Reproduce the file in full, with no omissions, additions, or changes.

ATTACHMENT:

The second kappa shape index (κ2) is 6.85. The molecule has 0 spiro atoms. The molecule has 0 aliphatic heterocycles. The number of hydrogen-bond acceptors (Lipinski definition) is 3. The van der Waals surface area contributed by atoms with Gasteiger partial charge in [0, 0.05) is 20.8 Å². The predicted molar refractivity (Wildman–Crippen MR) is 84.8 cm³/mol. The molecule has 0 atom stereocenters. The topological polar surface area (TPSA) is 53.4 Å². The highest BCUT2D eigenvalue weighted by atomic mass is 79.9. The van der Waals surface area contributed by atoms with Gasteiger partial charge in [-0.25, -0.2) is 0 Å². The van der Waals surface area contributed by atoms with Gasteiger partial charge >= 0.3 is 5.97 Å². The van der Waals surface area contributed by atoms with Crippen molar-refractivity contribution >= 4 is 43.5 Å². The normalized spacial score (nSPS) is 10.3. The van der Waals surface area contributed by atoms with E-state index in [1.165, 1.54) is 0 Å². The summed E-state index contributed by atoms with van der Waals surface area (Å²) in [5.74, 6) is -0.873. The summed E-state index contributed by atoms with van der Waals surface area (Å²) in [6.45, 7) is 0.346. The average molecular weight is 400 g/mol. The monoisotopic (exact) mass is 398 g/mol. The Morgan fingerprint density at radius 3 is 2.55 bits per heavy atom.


The second kappa shape index (κ2) is 6.85. The molecule has 0 spiro atoms. The molecule has 0 aliphatic heterocycles. The number of hydrogen-bond acceptors (Lipinski definition) is 3. The van der Waals surface area contributed by atoms with Gasteiger partial charge in [0, 0.05) is 20.8 Å². The predicted molar refractivity (Wildman–Crippen MR) is 84.8 cm³/mol. The molecule has 0 atom stereocenters. The topological polar surface area (TPSA) is 53.4 Å². The highest BCUT2D eigenvalue weighted by atomic mass is 79.9. The van der Waals surface area contributed by atoms with Gasteiger partial charge in [-0.25, -0.2) is 0 Å². The van der Waals surface area contributed by atoms with Gasteiger partial charge >= 0.3 is 5.97 Å². The van der Waals surface area contributed by atoms with Crippen molar-refractivity contribution >= 4 is 43.5 Å². The normalized spacial score (nSPS) is 10.3. The van der Waals surface area contributed by atoms with E-state index in [1.165, 1.54) is 0 Å². The summed E-state index contributed by atoms with van der Waals surface area (Å²) in [5.74, 6) is -0.873. The summed E-state index contributed by atoms with van der Waals surface area (Å²) in [6.45, 7) is 0.346. The average molecular weight is 400 g/mol. The monoisotopic (exact) mass is 398 g/mol. The Morgan fingerprint density at radius 3 is 2.55 bits per heavy atom.